Sensor Sweep: Poul Anderson and D&D, Gollum, Castle of Llyr, Insanity’s Children

Monday , 9, December 2019 Leave a comment

RPG (Goodman Games): Although most fans of fantasy fiction and RPGs assume that the classic “old school” alignments of Law, Neutrality, and Chaos are derived from Michael Moorcock’s Eternal Champion series of stories, some will be shocked to discover that Moorcock openly borrowed that concept from Anderson. In his novel, Three Hearts and Three Lions (a book that, as we’ll see, had a huge impact on D&D), Anderson tells of a battle between the forces of Law and Chaos. Law is represented by humanity and the medieval Church.

Comic Books (Paint Monk): Conan and the Kushite queen Tananda are at a stand-off. The queen is determined to torture Diana, who she suspects of being a political tool and a spy of the cunning Tuthmes. But Conan, her new captain-of-the-guard, isn’t having it. He barks at her, telling her to put down the whip. The political climate in Tananda’s city is tense, and punishing Diana will only rile up rival nobles.

Art (Dark Worlds Quarterly): If you are like just about every person on the planet you have this great sculpture in your office or den. We all got them when we bought the first set of DVDs for The Fellowship of the Ring. Anyway, this got me thinking of all the versions of the “nasty little stinker” before the film. Unfortunately, JRR never drew him first. Tolkien was a good self-taught artist but he preferred the landscapes of his world to the characters.

Black Friday Picks (DMR Books): The three sword and sorcery anthologies that DMR released in the last few months must take precedence. S&S started out at the short story/sub-novel length and that is—arguably—still the sweet spot when it comes to tales of bloody mayhem and dark magic. The two-fisted release of Death Dealers & Diabolists—with Warlords, Warlocks & Witches following close upon its blood-stained heels—is possibly the most devastating one-two punch in the history of S&S anthologies. If I had to pick one to buy, it would be DD&D, but don’t short yourself. Buy both.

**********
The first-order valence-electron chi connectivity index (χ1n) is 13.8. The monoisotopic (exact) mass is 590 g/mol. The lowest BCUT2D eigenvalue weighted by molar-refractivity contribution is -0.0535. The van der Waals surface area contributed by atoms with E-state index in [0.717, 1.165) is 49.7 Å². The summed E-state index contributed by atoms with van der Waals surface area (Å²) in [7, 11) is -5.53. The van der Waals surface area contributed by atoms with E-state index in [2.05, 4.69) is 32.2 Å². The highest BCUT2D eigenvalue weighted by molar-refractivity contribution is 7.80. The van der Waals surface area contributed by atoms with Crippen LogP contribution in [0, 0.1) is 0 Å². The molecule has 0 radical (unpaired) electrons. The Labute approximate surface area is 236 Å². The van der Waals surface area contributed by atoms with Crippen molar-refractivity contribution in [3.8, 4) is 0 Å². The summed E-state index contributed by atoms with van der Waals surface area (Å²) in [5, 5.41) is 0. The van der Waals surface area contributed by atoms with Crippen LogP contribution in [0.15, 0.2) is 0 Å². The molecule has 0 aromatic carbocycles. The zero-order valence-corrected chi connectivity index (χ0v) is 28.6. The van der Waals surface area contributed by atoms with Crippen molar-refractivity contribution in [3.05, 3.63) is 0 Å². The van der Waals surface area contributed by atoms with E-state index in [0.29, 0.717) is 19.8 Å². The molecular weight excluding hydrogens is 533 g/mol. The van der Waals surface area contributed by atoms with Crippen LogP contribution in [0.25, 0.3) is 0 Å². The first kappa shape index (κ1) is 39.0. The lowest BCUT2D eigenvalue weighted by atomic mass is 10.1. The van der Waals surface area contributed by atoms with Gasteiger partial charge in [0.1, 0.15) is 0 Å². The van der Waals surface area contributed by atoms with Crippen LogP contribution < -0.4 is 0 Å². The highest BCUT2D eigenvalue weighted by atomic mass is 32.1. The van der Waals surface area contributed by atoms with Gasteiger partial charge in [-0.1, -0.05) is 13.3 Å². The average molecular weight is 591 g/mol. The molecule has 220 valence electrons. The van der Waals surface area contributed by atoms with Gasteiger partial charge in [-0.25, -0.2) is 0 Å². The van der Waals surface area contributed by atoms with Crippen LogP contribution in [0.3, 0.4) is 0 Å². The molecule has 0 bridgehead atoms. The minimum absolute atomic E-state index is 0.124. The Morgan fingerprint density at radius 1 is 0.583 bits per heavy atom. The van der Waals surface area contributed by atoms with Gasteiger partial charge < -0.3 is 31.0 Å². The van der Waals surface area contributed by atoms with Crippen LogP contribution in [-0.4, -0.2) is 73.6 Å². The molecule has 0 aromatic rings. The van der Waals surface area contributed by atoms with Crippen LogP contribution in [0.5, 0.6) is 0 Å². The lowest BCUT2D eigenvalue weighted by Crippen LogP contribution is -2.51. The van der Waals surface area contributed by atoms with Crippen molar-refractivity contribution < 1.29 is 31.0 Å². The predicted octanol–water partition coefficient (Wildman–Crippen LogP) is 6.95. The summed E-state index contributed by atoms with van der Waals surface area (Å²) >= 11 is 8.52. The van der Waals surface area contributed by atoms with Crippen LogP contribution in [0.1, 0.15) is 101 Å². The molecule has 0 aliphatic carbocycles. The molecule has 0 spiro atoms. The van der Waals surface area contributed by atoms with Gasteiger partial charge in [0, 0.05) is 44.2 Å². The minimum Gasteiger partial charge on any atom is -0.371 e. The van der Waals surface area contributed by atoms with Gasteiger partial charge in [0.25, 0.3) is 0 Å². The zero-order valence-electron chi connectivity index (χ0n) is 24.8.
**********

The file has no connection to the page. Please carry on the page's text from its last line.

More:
Warhammer Fiction (Track of Words): Reading Nate Crowley’s fantastic 40k novella Severed I was reminded that Warhammer fiction isn’t generally known for its humour. The clue is in the title, really (WARhammer), and certainly Warhammer 40,000 is renowned for being properly dark. The commonly-used term grimdark comes from a core tenet of 40k, after all – “in the grim darkness of the far future there is only war”. In amongst the grim, the dark and the downright nasty, however, I think there’s room for a bit of humour now and then, and certain authors – Nate included – seem to have the knack for adding a little (or a lot, in some cases) of levity into some ot their Warhammer stories.

History (Karavansara): Yes, say it aloud… The Women’s Black Hussars of Death. Why they never taught me this sort of stuff when I was in school? The Women’s Battalions of Death were all-female units formed in 1917 by volunteers serving on the side of the Russian Provisional Government, after the February Revolution. The woman who had dreamed up this brilliant idea – with the purpose of upholding the revolution and shaming men into action – was Maria ‘Yashka’ Leontevna Botchkareva, by all means a formidable woman.

Fiction (Matthew Constantine): The third book in Lloyd Alexander’s Chronicles of Prydain, The Castle of Llyr finds Taran and Eilonwy about to set off on a journey.  It seems that Eilonwy is to be taught how to be a proper princess and eventually be married off.  Taran is conflicted, which by the previous book seems to be his wont. We meet some new characters and familiar characters make their return. One of the things I like about this book is how Alexander flips the script on Taran’s relationship with a potential romantic rival.